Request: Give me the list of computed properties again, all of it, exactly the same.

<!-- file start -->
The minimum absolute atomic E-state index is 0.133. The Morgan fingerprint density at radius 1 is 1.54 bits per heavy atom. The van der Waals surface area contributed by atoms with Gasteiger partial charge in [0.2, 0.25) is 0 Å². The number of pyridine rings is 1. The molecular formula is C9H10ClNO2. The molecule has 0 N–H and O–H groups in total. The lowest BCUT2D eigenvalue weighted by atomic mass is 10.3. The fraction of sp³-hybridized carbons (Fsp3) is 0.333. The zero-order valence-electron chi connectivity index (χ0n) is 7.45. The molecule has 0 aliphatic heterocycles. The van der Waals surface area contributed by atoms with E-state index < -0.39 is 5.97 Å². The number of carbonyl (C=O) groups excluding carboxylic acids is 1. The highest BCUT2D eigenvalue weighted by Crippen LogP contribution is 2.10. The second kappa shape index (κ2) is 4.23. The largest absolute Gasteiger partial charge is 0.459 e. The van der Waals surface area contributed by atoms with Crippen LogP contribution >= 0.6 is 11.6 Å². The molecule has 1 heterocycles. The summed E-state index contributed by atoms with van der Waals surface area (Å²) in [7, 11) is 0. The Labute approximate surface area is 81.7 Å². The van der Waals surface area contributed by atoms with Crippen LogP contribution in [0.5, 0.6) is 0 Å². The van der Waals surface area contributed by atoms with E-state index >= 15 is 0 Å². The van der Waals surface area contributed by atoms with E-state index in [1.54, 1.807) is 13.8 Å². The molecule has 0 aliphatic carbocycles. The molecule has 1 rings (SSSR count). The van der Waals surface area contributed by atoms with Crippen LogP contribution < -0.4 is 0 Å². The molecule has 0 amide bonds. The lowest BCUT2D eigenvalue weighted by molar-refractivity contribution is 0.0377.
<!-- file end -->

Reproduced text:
The minimum absolute atomic E-state index is 0.133. The Morgan fingerprint density at radius 1 is 1.54 bits per heavy atom. The van der Waals surface area contributed by atoms with Gasteiger partial charge in [0.2, 0.25) is 0 Å². The number of pyridine rings is 1. The molecular formula is C9H10ClNO2. The molecule has 0 N–H and O–H groups in total. The lowest BCUT2D eigenvalue weighted by atomic mass is 10.3. The fraction of sp³-hybridized carbons (Fsp3) is 0.333. The zero-order valence-electron chi connectivity index (χ0n) is 7.45. The molecule has 0 aliphatic heterocycles. The van der Waals surface area contributed by atoms with E-state index < -0.39 is 5.97 Å². The number of carbonyl (C=O) groups excluding carboxylic acids is 1. The highest BCUT2D eigenvalue weighted by Crippen LogP contribution is 2.10. The second kappa shape index (κ2) is 4.23. The largest absolute Gasteiger partial charge is 0.459 e. The van der Waals surface area contributed by atoms with Crippen LogP contribution >= 0.6 is 11.6 Å². The molecule has 1 heterocycles. The summed E-state index contributed by atoms with van der Waals surface area (Å²) in [7, 11) is 0. The Labute approximate surface area is 81.7 Å². The van der Waals surface area contributed by atoms with Crippen LogP contribution in [0.5, 0.6) is 0 Å². The van der Waals surface area contributed by atoms with E-state index >= 15 is 0 Å². The van der Waals surface area contributed by atoms with E-state index in [1.54, 1.807) is 13.8 Å². The molecule has 0 aliphatic carbocycles. The molecule has 1 rings (SSSR count). The van der Waals surface area contributed by atoms with Crippen LogP contribution < -0.4 is 0 Å². The molecule has 0 amide bonds. The lowest BCUT2D eigenvalue weighted by molar-refractivity contribution is 0.0377.